While the two lawsuits in Federal court against the California ban on mailorder sales of handgun ammunition were dismissed, the case in California Superior Court still continues. That case, Parker v. California, was brought by the California Rifle and Pistol Association Foundation with help from the NRA.
FINAL PRETRIAL BRIEFS FILED IN NRA / CRPAF
LAWSUIT CHALLENGING CALIFORNIA BAN
ON MAILORDER AMMO SALES
On January 7, 2011, the California Rifle and Pistol Association Foundation (CRPAF) filed a Reply brief and supporting materials for Plaintiffs’ Motion for Summary Judgment in their case challenging AB962. A trial is set for January 18, 2011 – just days before the portion of the law that bans mail order sales of “handgun ammunition” is set to take effect on February 1, 2011. The lawsuit, Parker v. California is funded exclusively by the NRA and the CRPA Foundation. It seeks a court order declaring the statutes enacted by AB 962 to be unconstitutional, and seeks injunctive relief prohibiting police from enforcing the new laws.
The lawsuit alleges that AB962 is unconstitutionally vague because it fails to provide sufficient notice of what ammunition is “principally for use in a handgun,” and thus is considered “handgun ammunition” that is regulated under AB 962. It is practically impossible, both for those subject to the law and for those who must enforce it, to determine whether any of the thousands of different types of ammunition cartridges that can be used in handguns are actually “principally for use in” or used more often in, a handgun. In fact, the legislature itself is well aware of the vagueness problem with AB 962 and attempted to fix it via AB 2358 in 2010. The attempt failed in the face of opposition from the NRA and CRPA.
Constitutional vagueness challenges to state laws are extremely difficult to win, particularly in California firearms litigation. While we are cautiously optimistic, ammo suppliers and sellers must also be ready to comply with the law if the court upholds it. A Compliance Guide is forthcoming, but unfortunately the law raises more questions than it answers, and the California Department of Justice Firearms Bureau is providing no assistance. Nonetheless, the Compliance Guide will include information obtained from DOJ through this litigation and much more, along with template forms which can be used by ammunition vendors. The Compliance guide will be released and distributed no later than January 18, 2010 on www.calgunlaws.comwww.michellawyers.com. Sign up at www.calgunlaws.com to be notified.
The Parker lawsuit is the only remaining court challenge to AB962. A federal judge last month dismissed two other cases (OOIDA v. Lindlley and State Ammunition v. Lindley) challenging AB 962 on other grounds. NRA was also a party to and sponsor of the OOIDA case.
Significantly, the Parker briefs argue that a heightened standard of certainty should be applied to the court’s vagueness analysis because of AB 962’s impact on the fundamental Second Amendment right to keep and bear arms. Generally, statutes are subjected to heightened scrutiny under the vagueness doctrine only where cases “impact,” “relate to,” or “implicate” constitutionally protected conduct. The Parker case presents a novel question of law that could set a precedent for future vagueness challenges because such heightened standards of legislative clarity have thus far only been applied in cases involving statutes impacting other constitutional rights such as freedom of speech, the right to choose to have an abortion, and the right to travel. Here however, it seems that blanket prohibitions on how “handgun ammunition” is purchased, and a thumb print requirement for every purchase of such ammunition, necessarily “implicates” or “relates to” the right to maintain an operable handgun to exercise the fundamental right to self defense. So in addition to the obvious benefit of AB 962 being declared unconstitutional, a ruling that statutes that impact Second Amendment rights deserve heightened Due Process court scrutiny would be helpful in the development of Second Amendment jurisprudence.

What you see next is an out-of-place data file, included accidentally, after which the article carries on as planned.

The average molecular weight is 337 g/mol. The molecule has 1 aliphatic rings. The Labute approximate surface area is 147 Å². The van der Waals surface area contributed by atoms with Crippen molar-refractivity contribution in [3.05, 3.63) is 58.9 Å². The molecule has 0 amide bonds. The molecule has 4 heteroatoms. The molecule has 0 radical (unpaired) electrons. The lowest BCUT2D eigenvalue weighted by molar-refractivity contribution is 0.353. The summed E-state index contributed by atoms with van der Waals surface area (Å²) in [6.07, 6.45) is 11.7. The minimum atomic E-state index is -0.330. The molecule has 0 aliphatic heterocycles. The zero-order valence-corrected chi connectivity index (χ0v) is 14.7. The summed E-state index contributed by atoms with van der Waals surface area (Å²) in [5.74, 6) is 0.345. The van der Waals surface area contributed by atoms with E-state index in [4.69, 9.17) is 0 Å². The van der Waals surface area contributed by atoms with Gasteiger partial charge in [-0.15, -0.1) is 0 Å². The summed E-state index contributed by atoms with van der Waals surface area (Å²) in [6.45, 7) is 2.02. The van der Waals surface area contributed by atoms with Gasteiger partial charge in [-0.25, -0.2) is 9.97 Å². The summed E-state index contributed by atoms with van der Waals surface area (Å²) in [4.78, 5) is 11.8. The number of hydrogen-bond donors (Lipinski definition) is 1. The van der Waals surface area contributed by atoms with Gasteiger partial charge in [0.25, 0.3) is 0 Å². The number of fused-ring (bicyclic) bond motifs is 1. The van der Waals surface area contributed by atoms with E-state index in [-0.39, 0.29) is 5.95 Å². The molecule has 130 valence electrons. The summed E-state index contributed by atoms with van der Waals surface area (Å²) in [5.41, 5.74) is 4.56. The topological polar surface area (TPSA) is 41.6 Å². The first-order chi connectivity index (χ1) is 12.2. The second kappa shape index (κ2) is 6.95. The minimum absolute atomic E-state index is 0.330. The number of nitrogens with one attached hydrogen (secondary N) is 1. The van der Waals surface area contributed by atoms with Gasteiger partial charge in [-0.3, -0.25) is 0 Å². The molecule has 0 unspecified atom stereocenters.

Win or lose, additional legislation on this and related subjects will no doubt be proposed in Sacramento this legislative session. It is absolutely critical that those who believe in the right to keep and bear arms stay informed and make their voices heard in Sacramento.
Seventeen years ago the NRA and CRPA joined forces to fight local gun bans being written and pushed in California by the gun ban lobby. Their coordinated efforts became the NRA/CRPA “Local Ordinance Project” (LOP) – a statewide campaign to fight ill conceived local efforts at gun control and educate politicians about available programs that are effective in reducing accidents and violence without infringing on the rights of law-abiding gun owners. The NRA/CRPA LOP has had tremendous success in beating back most of these anti-self-defense proposals.
In addition to fighting local gun bans, for decades the NRA has been litigating dozens of cases in California courts to promote the right to self-defense and the 2nd Amendment. In the post Heller and McDonald www.crpafoundation.org. All donations made to the CRPA Foundation will directly support litigation efforts to advance the rights of California gun owners.
Also, please register at www.CalGunLaws.com and www.crpa.org . www.CalGunLaws.com is produced by the law firm of Michel & Associates, P.C. as a pro bono effort to keep attorneys and interested firearm owners informed on the existing laws and latest legal developments in California. It includes a link to the highly effective www.calnra.com California legislative status and grassroots action page.